Employ 100 Rural Women: Create a sustainable Haiti

by Haiti Projects, Inc.

It's impossible to underestimate the importance of a formal job in Haiti, where unemployment and underemployment rates are around 40%. The peace of mind knowing that you will have a steady, reliable income each month so you can support your family is invaluable. Haiti Projects (HP) is able to provide over 100 woman this opportunity through our artisan workshop and other projects in Fond des Blancs.What is even more encouraging is when women earn an income they invest 90% back into their families as opposed to men who invest somewhere around 35%.

While providing employment is great HP doesn't just stop there. In collaboration with our partners HP employees regularly benefit from training, education and additional perks. For example, this past week HP received 2,000 tree saplings to help prepare apiaries for our female beekeeping project. There were enough to offer all of our employees a few trees to take home and plant in their own yards.  Before receiveing thier mango and moringa trees they listened to a short talk about the unknown benefits of the moringa tree and how best to plant the saplings.  It's important to protect the  saplings from young goats as baby trees are one of their favorite snacks. Many of our employees recently received goats, another perk to employment with HP, to aid in the recovery after hurricane Matthew.

Pad Distribution
Pad Distribution


Haiti Projects is a woman-focused organization.  Our mission, our leadership and our activities are all concentrated on empowering Haitian women through various methods including health care.  We have been operating a successful family planning clinic for 22 years.  When an opportunity arose to expand on our women’s health initiatives with the Mahila Partnership we felt the timing was right.  Mahila’s expertise is addressing hygiene needs in post disaster situations.  Often times this takes the form of distributing hygiene kits, which are tailored to women so sanitary pads are a key component.  Haiti Projects had already been thinking about a project to sew reusable sanitary pads in our artisan workshop so this was the perfect first project for our partnership.

Our plan was to design the sanitary pads and have the sewers in our artisan workshop produce them.  Our clinic staff would then distribute the pads to our clinic’s network with an accompanying education curriculum.  Reusable pads will be more cost efffective and safer than what many women typically use during menstruation.  We created a pre and post survey to evaluate whether people liked the pads and if they had learned anything from the education.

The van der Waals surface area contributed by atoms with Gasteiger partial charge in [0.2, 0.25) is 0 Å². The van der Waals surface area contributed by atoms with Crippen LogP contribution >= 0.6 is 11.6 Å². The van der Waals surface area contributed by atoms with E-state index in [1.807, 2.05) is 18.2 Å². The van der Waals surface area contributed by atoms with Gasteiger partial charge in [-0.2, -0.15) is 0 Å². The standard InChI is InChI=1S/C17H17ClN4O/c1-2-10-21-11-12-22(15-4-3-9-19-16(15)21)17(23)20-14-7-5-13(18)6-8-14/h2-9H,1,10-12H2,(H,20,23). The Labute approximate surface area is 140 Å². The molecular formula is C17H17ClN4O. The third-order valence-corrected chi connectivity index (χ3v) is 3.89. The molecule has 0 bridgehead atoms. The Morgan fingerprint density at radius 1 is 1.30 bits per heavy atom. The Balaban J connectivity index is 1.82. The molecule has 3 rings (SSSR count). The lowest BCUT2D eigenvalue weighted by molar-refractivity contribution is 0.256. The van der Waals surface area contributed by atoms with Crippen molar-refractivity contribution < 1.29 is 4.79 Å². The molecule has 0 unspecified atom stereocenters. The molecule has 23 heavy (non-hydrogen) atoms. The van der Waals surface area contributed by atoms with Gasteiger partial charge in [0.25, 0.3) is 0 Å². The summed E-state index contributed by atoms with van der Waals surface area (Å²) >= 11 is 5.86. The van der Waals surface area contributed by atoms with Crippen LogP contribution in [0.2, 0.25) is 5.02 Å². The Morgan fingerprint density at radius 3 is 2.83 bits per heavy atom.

Our country director researched different styles and materials for reusable sanitary pads sold in the US.  We ordered some fleece and got started on our first round of pads.  We thought about having our employees try out the initial design because we knew they would give us honest feedback but you can’t just go home, try them and come back with results the next day.  You could end up waiting a month before the opportunity to use them arises.  We decided we would just go ahead and test them out at out mobile clinic posts.  Our clinic staff explained the project, filled out the surveys and presented the education to two groups of about 25 women.  They went back two months later for the follow up surveys and evaluation.  One after another, the women said “they are great”, “I will use them next month”, “there is nothing I would change about them”.   We thought this was fantastic.  What luck that we got the perfect design on the first attempt.   We put in an order for 500 more pads to scale up the project.   

It was another two months before we did the evaluation on the third group of women who used the pads.  This time we got responses like “I like the idea but I wouldn’t use these again”, “they were comfortable but leaked”, “they are nice when I am at home but I wouldn’t want to go out with them”.   If the pads were perfect, as we were told earlier, why didn’t these women like them?  It turns out the pads were not perfect.  The first two groups of women were basically just telling us what we wanted to hear and the pads actually leaked.  Thankfully the third group of women gave us their honest opinions so we were able to improve the pads with slight modifications.

Going into the project we knew we needed a formal evaluation process for the pads and we knew we should test them in more than one location but despite these efforts we still got false feedback.  Our failure did however turn out to be a good learning opportunity.  We learned sometimes you should try things out yourself to make sure it’s right, even if it will take longer to get results.  We also learned how important it is to continue evaluating.  If we had stopped with our surveys after the first two groups tried the pads we never would have discovered they didn’t work properly.  Luckily we were able to disassemble the 500 faulty pads and use the parts for the new design.

P.S.  We have increased pad production to aid in the response to hurricane Matthew.  You can help out with a donation to subsidize pads for those in need.

Reusable sanitary pads
Reusable sanitary pads


Hurricane Matthew
Hurricane Matthew's Impact on Families

October 5, 2016

Dear Friends and Supporters,